What is passport photos in electronics?
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By the year 2005 the faces of half the adults in Britain will be stored in a national government database.
The Home Office has announced that from October next year photographs in new passports will be digitised and stored electronically. The old system of laminating a photo into a passport will be replaced by a computer~stored image printed on to the passport.
The Home Office says the new passport will be quicker to process and more resistant to tampering but security experts have reacted with some concern. They say the use of digitised facial images in a central database could create a new set of privacy threats similar in magnitude to those that arose with the development of digital telecommunications.
A spokesman for the Home Office said the system would be operated in strict accordance with the Data Protection Act an assurance that was repeated by Kevin Sheehy deputy chief executive of the Passport Agency. But John Woulds assistant data protection registrar said: "We`ve not been consulted formally or informally about this."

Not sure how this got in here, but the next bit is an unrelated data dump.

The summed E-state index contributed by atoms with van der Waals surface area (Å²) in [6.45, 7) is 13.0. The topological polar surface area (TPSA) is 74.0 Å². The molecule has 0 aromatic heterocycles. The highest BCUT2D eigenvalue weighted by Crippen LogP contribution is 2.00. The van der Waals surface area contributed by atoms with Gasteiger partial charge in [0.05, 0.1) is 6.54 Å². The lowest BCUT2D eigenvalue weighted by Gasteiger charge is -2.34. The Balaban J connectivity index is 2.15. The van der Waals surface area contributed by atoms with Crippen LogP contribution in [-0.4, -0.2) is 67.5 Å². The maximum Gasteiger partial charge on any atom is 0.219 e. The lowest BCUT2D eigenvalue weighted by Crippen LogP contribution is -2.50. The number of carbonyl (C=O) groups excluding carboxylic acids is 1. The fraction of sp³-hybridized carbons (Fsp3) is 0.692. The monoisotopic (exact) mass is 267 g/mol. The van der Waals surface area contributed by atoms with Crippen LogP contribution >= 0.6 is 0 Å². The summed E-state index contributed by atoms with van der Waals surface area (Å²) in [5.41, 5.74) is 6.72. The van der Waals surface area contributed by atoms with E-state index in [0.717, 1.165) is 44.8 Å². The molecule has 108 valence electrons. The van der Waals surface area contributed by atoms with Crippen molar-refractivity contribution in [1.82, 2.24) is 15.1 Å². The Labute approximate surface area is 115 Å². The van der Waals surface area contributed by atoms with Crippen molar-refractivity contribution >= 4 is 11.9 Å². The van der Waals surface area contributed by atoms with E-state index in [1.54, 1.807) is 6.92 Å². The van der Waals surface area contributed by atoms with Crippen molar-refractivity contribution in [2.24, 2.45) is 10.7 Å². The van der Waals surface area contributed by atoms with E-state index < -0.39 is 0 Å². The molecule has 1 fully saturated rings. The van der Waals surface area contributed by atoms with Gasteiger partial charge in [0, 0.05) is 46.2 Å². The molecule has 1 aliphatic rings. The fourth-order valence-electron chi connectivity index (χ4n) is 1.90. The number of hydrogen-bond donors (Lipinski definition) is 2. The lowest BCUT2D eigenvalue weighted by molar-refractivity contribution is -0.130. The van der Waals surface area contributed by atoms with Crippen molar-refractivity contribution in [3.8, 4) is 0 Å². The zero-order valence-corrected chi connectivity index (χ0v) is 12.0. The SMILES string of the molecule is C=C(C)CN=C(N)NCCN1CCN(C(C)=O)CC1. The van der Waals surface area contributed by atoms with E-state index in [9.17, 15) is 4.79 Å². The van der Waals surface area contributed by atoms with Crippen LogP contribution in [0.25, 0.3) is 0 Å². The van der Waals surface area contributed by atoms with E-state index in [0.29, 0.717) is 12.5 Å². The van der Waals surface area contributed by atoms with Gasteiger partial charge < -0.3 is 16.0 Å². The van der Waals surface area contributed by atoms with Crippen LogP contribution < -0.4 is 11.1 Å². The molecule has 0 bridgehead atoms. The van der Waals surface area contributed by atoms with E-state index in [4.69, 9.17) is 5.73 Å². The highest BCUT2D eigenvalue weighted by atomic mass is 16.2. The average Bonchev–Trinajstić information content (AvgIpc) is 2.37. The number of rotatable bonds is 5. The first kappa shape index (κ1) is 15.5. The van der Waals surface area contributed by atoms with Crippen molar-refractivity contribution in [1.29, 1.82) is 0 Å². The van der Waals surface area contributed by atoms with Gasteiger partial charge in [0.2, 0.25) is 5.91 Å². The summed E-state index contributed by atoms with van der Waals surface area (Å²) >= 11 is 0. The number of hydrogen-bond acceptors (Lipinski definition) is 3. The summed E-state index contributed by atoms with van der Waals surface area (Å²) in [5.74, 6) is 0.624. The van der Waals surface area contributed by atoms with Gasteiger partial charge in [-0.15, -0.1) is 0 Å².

Woulds said the project was "in a different league" to most other databases and his office would have expected some consultation with the Government.
"There will be particular privacy problems associated with this database. Images are not equivalent to standard data."
The Home Office defended the lack of consultation on the grounds that the Data Protection Act and the Official Secrets Act were mentioned in the Passport Agency contract with suppliers and contractors "and these were the safeguards built into it".
One major concern for defenders of privacy is the potential to match the passport images with photos from existing police databases and closed circuit television systems.
The new system will be available on a restricted basis to other departments.
Sheehan said 3 to 5 million photo images together with related data (personal and family details) would be stored each year on a single database. This will result in the creation within 10 years of a searchable archive of 35 to 40 million people.
sunday times 20 jul 97